MA Ltd. archaeologists made an exciting discovery whilst working at West Cowes Castle during the winter of 2010/2011. During excavations required for an extension to the Royal Yacht Squadron building behind the original fort, sections of wall that were probably part of the original Tudor structure were discovered alongside the present driveway.
Two sections of wall were uncovered during the work. Further research identified a 1576 survey and plan of the fort which, when overlaid with modern plans, revealed that the wall is almost certainly part of the retaining wall of the dry ditch that protected the back of the castle, and was probably contemporary with the fort’s construction (from 1539-1542). The ditch ran along the entire length of the back of the castle and was approximately four metres wide. The recent excavations showed that the retaining wall, which kept the ditch from collapsing, was 2.7 metres wide at the top but may have been even wider and higher in its original state.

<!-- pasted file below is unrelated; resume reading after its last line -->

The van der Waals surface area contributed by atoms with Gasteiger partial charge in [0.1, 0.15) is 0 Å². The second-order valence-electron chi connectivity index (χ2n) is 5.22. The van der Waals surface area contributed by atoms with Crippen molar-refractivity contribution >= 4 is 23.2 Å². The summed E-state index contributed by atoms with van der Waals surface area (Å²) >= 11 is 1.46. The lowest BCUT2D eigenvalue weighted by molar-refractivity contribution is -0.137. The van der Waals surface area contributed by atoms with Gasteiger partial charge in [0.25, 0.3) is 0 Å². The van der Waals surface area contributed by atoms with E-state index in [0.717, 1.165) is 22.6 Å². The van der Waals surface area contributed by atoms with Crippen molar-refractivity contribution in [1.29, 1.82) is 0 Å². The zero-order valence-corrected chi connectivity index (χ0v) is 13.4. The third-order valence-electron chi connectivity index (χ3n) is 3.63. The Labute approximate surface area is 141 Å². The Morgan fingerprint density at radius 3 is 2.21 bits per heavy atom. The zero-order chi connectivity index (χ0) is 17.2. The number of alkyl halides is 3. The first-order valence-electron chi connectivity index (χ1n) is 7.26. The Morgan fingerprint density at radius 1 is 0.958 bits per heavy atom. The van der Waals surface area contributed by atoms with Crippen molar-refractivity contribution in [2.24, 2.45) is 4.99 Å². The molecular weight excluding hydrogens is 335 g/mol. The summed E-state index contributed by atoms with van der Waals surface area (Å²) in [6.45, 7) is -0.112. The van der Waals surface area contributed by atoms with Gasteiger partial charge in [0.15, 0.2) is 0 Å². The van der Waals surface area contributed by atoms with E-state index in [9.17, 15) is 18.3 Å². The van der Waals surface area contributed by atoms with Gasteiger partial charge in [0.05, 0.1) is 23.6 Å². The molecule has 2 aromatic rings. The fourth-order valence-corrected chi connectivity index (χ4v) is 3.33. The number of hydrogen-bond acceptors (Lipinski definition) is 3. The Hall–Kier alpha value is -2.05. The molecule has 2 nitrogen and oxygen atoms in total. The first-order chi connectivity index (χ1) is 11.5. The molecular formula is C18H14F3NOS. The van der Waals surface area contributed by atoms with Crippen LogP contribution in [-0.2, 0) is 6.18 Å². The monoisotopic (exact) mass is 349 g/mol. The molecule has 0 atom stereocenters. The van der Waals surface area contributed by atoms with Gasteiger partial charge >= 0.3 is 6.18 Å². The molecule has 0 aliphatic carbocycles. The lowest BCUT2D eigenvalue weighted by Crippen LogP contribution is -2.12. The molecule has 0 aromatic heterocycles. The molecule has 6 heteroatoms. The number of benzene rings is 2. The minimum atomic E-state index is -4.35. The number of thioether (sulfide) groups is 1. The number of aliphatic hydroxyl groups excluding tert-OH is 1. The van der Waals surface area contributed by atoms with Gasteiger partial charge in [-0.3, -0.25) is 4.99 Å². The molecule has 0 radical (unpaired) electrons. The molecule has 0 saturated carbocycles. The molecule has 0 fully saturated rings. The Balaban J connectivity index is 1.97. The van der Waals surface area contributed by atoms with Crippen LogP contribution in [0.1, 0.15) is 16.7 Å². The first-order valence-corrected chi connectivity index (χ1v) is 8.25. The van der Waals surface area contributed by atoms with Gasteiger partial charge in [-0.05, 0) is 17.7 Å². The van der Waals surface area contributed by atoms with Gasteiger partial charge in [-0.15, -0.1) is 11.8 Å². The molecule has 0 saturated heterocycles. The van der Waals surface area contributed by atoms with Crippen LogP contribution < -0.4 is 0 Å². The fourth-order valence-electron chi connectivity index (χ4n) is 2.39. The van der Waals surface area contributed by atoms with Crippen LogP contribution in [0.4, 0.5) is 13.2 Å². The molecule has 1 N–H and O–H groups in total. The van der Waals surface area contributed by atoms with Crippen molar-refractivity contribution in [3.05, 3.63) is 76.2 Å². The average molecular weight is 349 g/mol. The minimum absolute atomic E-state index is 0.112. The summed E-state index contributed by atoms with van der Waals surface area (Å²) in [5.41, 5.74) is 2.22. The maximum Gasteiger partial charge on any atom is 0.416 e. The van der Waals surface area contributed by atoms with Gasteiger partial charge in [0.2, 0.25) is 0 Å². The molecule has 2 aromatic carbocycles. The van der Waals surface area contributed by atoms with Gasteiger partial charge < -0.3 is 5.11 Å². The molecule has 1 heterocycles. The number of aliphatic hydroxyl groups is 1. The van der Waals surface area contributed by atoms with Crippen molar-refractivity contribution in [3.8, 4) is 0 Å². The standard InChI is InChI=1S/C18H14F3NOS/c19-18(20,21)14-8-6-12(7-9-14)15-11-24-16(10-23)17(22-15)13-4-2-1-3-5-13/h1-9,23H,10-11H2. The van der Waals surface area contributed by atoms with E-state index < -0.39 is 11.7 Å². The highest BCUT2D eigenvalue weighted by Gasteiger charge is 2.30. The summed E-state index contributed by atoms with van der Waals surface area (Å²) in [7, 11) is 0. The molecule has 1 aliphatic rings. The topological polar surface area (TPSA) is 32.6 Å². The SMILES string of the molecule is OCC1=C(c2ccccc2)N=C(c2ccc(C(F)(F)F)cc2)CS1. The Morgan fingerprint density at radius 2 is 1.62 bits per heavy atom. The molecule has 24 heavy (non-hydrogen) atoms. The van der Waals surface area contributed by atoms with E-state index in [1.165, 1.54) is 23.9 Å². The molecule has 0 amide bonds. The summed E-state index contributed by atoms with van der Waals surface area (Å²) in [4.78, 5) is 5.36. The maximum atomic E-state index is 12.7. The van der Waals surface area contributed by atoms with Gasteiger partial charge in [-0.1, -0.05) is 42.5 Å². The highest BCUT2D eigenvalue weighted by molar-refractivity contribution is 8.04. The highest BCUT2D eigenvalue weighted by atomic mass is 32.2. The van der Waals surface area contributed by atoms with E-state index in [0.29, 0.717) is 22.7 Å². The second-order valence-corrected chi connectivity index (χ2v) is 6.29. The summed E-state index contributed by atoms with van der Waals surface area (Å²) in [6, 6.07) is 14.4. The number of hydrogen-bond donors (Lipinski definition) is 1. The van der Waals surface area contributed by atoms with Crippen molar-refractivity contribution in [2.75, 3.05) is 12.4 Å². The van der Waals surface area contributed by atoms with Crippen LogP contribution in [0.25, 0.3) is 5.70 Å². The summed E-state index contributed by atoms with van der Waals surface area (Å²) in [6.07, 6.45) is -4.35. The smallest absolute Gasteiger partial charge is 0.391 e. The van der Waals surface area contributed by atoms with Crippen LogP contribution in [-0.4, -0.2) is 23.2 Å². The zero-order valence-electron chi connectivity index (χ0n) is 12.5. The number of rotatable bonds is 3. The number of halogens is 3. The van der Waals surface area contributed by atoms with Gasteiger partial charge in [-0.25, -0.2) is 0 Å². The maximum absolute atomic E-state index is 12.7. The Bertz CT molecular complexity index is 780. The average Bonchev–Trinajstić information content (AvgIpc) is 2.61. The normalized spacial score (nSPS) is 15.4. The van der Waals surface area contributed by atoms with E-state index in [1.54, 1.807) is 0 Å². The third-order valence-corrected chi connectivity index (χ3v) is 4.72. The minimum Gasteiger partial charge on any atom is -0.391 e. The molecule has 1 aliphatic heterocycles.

Over 400 artefacts were recovered during the dig – mainly ceramics, oyster shells, tiles, animal bone and clay pipes. The pipes were dated to the late 17th century, and may be contemporary with repair work that historical records suggest may have taken place in the early 1600s. Further analysis is ongoing.
Cowes Castle was part of King Henry VIII’s massive fortification programme of the 1540s. The ditch was designed to defend the castle in the event of French forces landing elsewhere on the Isle and attacking from behind. When the castle became obsolete in the 18th century, the ditch was turned into a garden and subsequently all traces of it were lost.
After discussions with the Isle of Wight Planning Archaeologist, the Royal Yacht Squadron and the architects, the remains of the wall were protected and re-turfed, and the plans for the new driveway were amended to incorporate the features. The finds recovered from the site will be archived with the Isle of Wight County Museum.